The US lobbying bonanza

The successful Republican drive to overhaul the tax code in 2017, resulted in a bonanza of business for Washington’s law and lobby firms. Bolstered by GOP control of Washington, lobbyists saw their business explode grow last year. The prospect of tax legislation and regulatory reform was the big reason why.

The 20 largest lobbying firms took in a total of $368 million in lobbying revenue last year, a 15 percent increase over 2016, according to “The Hill”. Akin Gump, which has about 200 lobbying clients, remained the top-earning K Street firm in 2017, taking in almost $39 million for its advocacy work. The revenue of law and lobbying firm Hogan Lovells jumped 45 percent in the last three months of 2017 compared with osame period the year before. Hogan Lovells took in $11.44 million for its lobbying work last year, working for clients such as Nissan, Xcel Energy and TPG Capital, a giant private equity firm. Ernst & Young, who specializes in tax issues brought in almost $4.5 million in the three-month period, while the revenue of the exclusively Republican BGR Group rose 53% the last three months of 2017.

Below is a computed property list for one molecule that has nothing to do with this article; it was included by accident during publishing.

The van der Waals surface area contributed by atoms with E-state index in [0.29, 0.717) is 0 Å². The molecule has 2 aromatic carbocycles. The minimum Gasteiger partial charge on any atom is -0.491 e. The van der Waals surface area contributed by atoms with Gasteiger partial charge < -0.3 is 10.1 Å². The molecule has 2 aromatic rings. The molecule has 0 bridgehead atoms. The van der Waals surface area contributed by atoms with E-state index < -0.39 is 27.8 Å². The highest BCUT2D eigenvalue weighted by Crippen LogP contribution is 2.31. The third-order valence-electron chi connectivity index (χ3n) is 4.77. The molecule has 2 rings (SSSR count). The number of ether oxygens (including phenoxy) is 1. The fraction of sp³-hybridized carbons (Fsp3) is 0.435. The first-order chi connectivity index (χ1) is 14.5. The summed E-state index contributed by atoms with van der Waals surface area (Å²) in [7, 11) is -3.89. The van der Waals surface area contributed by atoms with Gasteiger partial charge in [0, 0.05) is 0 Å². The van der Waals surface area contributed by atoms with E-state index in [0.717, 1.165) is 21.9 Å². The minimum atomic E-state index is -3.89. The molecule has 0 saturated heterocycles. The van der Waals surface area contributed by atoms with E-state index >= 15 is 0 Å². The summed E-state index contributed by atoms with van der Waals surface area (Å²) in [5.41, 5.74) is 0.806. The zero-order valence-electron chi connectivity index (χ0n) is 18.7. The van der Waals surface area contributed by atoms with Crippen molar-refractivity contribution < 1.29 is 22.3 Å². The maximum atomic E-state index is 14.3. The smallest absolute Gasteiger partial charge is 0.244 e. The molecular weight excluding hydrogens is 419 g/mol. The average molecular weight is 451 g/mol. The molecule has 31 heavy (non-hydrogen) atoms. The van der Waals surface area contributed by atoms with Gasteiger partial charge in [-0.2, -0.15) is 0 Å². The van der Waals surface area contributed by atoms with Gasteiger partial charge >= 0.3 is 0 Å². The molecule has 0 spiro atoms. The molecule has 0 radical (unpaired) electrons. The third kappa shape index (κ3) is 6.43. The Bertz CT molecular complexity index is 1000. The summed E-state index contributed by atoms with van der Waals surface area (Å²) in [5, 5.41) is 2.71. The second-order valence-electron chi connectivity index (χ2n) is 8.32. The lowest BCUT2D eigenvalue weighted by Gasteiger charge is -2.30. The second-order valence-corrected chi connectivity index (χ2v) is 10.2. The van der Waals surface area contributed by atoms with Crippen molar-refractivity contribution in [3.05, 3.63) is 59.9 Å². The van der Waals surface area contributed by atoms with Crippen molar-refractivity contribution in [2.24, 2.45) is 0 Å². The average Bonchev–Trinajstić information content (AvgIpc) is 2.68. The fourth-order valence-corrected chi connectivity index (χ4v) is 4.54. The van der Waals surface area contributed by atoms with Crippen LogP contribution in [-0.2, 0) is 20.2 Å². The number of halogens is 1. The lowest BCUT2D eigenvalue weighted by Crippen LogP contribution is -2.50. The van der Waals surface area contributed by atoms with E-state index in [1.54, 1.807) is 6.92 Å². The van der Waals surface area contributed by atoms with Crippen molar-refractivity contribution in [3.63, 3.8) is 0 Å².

An analysis from Public Citizen, a government watchdog group, showed that more than half of all the registered lobbyists in Washington worked on tax reform, which equates to upwards of 6,000 people pounding the marble on Capitol Hill, catering to clients trying to capitalize on the sweeping regulatory reforms (or, rather, abolitions) and tax give-aways that will surely bust the federal budget.

When those outside Washington refer to the “swamp” many refer to this disagreeable business of lobbying. There is nothing wrong with lobbying by citizens – I have done it (once in the US and once in the UK) myself; it is part and parcel of democracy. But the huge value of the bucks at stake and the obscene level of remuneration of a handful of connected lawyers and hangers-on has enhanced, not democracy but oligarchy, shoveling money into the pockets of special interests and the already-rich, undermining democracy, and bringing it into disrepute. The average voter gives up, concluding the the system is rigged. Well, it is!

No apologies for this political post. This is exzctly why Epicurus despised the hypocrisy of politicians and their financial enablers. (Statistics from The Hill)

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